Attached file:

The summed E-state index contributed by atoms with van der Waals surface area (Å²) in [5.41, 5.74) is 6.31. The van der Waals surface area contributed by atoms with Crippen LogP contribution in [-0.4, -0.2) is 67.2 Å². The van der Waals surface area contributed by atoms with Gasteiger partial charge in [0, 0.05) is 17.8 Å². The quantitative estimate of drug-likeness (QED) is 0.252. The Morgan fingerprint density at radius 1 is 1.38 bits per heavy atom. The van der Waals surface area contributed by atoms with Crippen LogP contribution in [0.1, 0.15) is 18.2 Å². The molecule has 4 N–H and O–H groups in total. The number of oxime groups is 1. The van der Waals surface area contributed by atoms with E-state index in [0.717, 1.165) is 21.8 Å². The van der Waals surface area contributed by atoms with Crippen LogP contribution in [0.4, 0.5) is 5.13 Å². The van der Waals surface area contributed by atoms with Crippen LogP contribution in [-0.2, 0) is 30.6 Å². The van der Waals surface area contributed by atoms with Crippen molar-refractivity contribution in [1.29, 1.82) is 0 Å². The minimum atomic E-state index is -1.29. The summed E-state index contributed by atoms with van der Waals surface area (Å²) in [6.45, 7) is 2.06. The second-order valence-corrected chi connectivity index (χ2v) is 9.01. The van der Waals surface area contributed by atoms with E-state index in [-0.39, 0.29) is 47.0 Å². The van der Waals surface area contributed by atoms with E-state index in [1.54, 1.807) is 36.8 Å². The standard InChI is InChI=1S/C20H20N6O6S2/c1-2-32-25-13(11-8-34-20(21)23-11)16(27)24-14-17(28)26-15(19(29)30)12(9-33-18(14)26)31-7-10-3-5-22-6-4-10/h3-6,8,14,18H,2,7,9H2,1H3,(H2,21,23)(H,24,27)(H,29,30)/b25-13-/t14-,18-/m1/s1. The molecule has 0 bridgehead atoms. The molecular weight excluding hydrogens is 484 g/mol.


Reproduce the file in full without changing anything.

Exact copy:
The summed E-state index contributed by atoms with van der Waals surface area (Å²) in [5.41, 5.74) is 6.31. The van der Waals surface area contributed by atoms with Crippen LogP contribution in [-0.4, -0.2) is 67.2 Å². The van der Waals surface area contributed by atoms with Gasteiger partial charge in [0, 0.05) is 17.8 Å². The quantitative estimate of drug-likeness (QED) is 0.252. The Morgan fingerprint density at radius 1 is 1.38 bits per heavy atom. The van der Waals surface area contributed by atoms with Crippen LogP contribution in [0.1, 0.15) is 18.2 Å². The molecule has 4 N–H and O–H groups in total. The number of oxime groups is 1. The van der Waals surface area contributed by atoms with E-state index in [0.717, 1.165) is 21.8 Å². The van der Waals surface area contributed by atoms with Crippen LogP contribution in [0.4, 0.5) is 5.13 Å². The van der Waals surface area contributed by atoms with Crippen LogP contribution in [-0.2, 0) is 30.6 Å². The van der Waals surface area contributed by atoms with Crippen molar-refractivity contribution in [1.29, 1.82) is 0 Å². The minimum atomic E-state index is -1.29. The summed E-state index contributed by atoms with van der Waals surface area (Å²) in [6.45, 7) is 2.06. The second-order valence-corrected chi connectivity index (χ2v) is 9.01. The van der Waals surface area contributed by atoms with E-state index in [-0.39, 0.29) is 47.0 Å². The van der Waals surface area contributed by atoms with E-state index in [1.54, 1.807) is 36.8 Å². The standard InChI is InChI=1S/C20H20N6O6S2/c1-2-32-25-13(11-8-34-20(21)23-11)16(27)24-14-17(28)26-15(19(29)30)12(9-33-18(14)26)31-7-10-3-5-22-6-4-10/h3-6,8,14,18H,2,7,9H2,1H3,(H2,21,23)(H,24,27)(H,29,30)/b25-13-/t14-,18-/m1/s1. The molecule has 0 bridgehead atoms. The molecular weight excluding hydrogens is 484 g/mol.